The Harvard Art Museums (HUAM) are eager to help local schools plan curricula, arrange student visits, and generally make their superb collections available to the Cambridge community.
That was the message museum officials conveyed Aug. 22 when they hosted a group of 70 Cambridge school administrators for a morning of talks and gallery tours. Later, the administrators met for lunch at the Faculty Club, where they were welcomed by President Neil L. Rudenstine and heard a talk on current educational issues by Massachusetts Commissioner of Education David P. Driscoll.
In a talk describing the range of artistic treasures contained in the University’s collections, HUAM Assistant Director for Finance and Administration Richard Benefield said that, starting in mid-September, anyone with a Cambridge library card will be admitted free to any of Harvard’s art museums — the Fogg, the Sackler, and the Busch-Reisinger.
“Not only are we happy that we can extend this courtesy to the citizens of Cambridge,” Benefield said, “but by aligning ourselves with the Library, we emphasize our mission of teaching and research, and we emphasize the value that we place on our collections for their ability to teach us about the history, culture, values, and aesthetics of our past.”
Benefield also affirmed the Museums’ willingness to work with teachers in planning museum visits for their classes and in developing lesson plans in art, history, social studies, and other subjects.
“We want to work with the teachers of Cambridge, who know that great works of art can often teach more than any book or lecture,” said Benefield.
Corinne Zimmermann, HUAM coordinator of public education, also emphasized the Museums’ eagerness to serve local schools.
“We are very interested in becoming a resource for teachers and students,” she said. “We want the administrators to know that we’ll be supportive in bringing kids to the museums and in making our educational resources available to teachers. We want this to be the beginning of a much longer dialogue.”
The administrators, who were at Harvard as part of a series of professional development workshops kicking off the school year, responded enthusiastically to the announcement.
“Teachers are so creative. Once they see that resources are available, they usually find ways of using them,” said Frances Cooper-Berry, a staff developer at the Cambridge Schools’ Professional Development Center.
“Field trips to museums and other institutions are a vital and memorable part of education,” said Wendell Bourne, Cambridge Public Schools multicultural curriculum coordinator. “Any piece of culture can be shared — one’s own or that of others. It adds another dimension to textbook learning.”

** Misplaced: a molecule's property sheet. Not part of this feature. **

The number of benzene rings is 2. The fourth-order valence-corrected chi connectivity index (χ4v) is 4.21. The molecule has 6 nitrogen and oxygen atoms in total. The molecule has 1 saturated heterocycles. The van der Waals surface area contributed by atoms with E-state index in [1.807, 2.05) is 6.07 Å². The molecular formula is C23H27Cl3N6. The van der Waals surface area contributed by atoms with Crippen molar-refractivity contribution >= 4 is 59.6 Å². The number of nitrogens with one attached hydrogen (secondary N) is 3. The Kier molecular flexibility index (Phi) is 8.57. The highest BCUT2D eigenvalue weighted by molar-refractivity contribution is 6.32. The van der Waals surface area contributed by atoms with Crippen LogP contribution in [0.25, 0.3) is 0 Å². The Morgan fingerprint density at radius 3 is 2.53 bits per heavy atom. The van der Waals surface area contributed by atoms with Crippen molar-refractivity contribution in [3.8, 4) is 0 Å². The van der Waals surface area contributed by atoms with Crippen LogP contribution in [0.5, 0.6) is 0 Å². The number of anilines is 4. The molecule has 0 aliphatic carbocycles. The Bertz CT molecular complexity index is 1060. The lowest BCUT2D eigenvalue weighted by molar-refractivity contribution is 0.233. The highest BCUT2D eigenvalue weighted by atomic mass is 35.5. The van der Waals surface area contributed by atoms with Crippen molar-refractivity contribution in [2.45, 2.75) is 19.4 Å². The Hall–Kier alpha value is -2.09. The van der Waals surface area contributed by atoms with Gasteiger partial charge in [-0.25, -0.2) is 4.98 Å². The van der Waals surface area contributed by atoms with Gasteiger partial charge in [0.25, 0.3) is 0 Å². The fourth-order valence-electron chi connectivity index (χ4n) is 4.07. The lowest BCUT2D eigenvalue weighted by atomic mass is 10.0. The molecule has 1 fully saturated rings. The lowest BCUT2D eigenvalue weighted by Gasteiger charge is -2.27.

Mary Eirich of the Cambridge Public Schools’ central administration was struck by the message the Harvard Art Museums sent by making themselves more open to the community.
“To have Harvard come forth and say, ‘We will make our art available,’ is wonderful,” she said. “It puts art in a higher priority than it ordinarily would have.”
After a morning of talks by Benefield and others, the school administrators split up into groups for tours of the collections led by museum docents. For one administrator, visiting the Harvard Art Museums triggered thoughts about the impact art has had on his own life.
“I grew up in a housing project in Cambridge, and I never went to a museum until a teacher in high school took me on a field trip to the Fogg,” said Al Ferreira, visual arts curriculum coordinator for the Cambridge Public Schools.
The trip changed his life. As a marginalized gay youth, he found that the arts offered him acceptance. “In the arts, diversity is embraced and celebrated,” Ferreira said.
Later, as a teacher and administrator, he has worked to bring students the message that art can play an important and life-enhancing part in their lives.
“There’s a perception that museums are beyond the reach of young people. We have to break down those perceived barriers. Young people need guidance in how to use museums.”
Ferreira is currently developing a program to acquaint students with conservation, exhibition design, and other occupations that contribute in important but less obvious ways to the art world. He believes that visiting art museums and galleries provides an educational experience for which there is no substitute.
“Nothing takes the place of standing in front of a great work of art, of seeing the real thing,” he said.